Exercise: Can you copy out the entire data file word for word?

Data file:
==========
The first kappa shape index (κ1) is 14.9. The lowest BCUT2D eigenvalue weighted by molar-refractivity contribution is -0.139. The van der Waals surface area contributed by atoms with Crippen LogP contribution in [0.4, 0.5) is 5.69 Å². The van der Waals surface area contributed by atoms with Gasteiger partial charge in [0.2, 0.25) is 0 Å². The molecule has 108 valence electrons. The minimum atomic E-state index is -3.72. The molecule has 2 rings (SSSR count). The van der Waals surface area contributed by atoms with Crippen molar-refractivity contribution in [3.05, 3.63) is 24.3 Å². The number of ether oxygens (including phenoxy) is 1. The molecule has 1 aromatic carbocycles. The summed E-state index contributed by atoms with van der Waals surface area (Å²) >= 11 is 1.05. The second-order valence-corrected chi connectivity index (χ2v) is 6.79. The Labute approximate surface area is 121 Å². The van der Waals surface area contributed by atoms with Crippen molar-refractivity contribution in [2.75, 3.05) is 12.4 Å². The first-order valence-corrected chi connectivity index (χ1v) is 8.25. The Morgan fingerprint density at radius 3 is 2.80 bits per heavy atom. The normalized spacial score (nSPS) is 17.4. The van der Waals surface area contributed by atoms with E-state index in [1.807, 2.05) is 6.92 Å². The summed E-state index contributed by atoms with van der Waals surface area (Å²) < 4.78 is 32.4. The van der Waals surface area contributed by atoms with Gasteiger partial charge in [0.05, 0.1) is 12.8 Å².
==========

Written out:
The first kappa shape index (κ1) is 14.9. The lowest BCUT2D eigenvalue weighted by molar-refractivity contribution is -0.139. The van der Waals surface area contributed by atoms with Crippen LogP contribution in [0.4, 0.5) is 5.69 Å². The van der Waals surface area contributed by atoms with Gasteiger partial charge in [0.2, 0.25) is 0 Å². The molecule has 108 valence electrons. The minimum atomic E-state index is -3.72. The molecule has 2 rings (SSSR count). The van der Waals surface area contributed by atoms with Crippen molar-refractivity contribution in [3.05, 3.63) is 24.3 Å². The number of ether oxygens (including phenoxy) is 1. The molecule has 1 aromatic carbocycles. The summed E-state index contributed by atoms with van der Waals surface area (Å²) >= 11 is 1.05. The second-order valence-corrected chi connectivity index (χ2v) is 6.79. The Labute approximate surface area is 121 Å². The van der Waals surface area contributed by atoms with Crippen molar-refractivity contribution in [2.75, 3.05) is 12.4 Å². The first-order valence-corrected chi connectivity index (χ1v) is 8.25. The Morgan fingerprint density at radius 3 is 2.80 bits per heavy atom. The normalized spacial score (nSPS) is 17.4. The van der Waals surface area contributed by atoms with E-state index in [1.807, 2.05) is 6.92 Å². The summed E-state index contributed by atoms with van der Waals surface area (Å²) < 4.78 is 32.4. The van der Waals surface area contributed by atoms with Gasteiger partial charge in [0.05, 0.1) is 12.8 Å².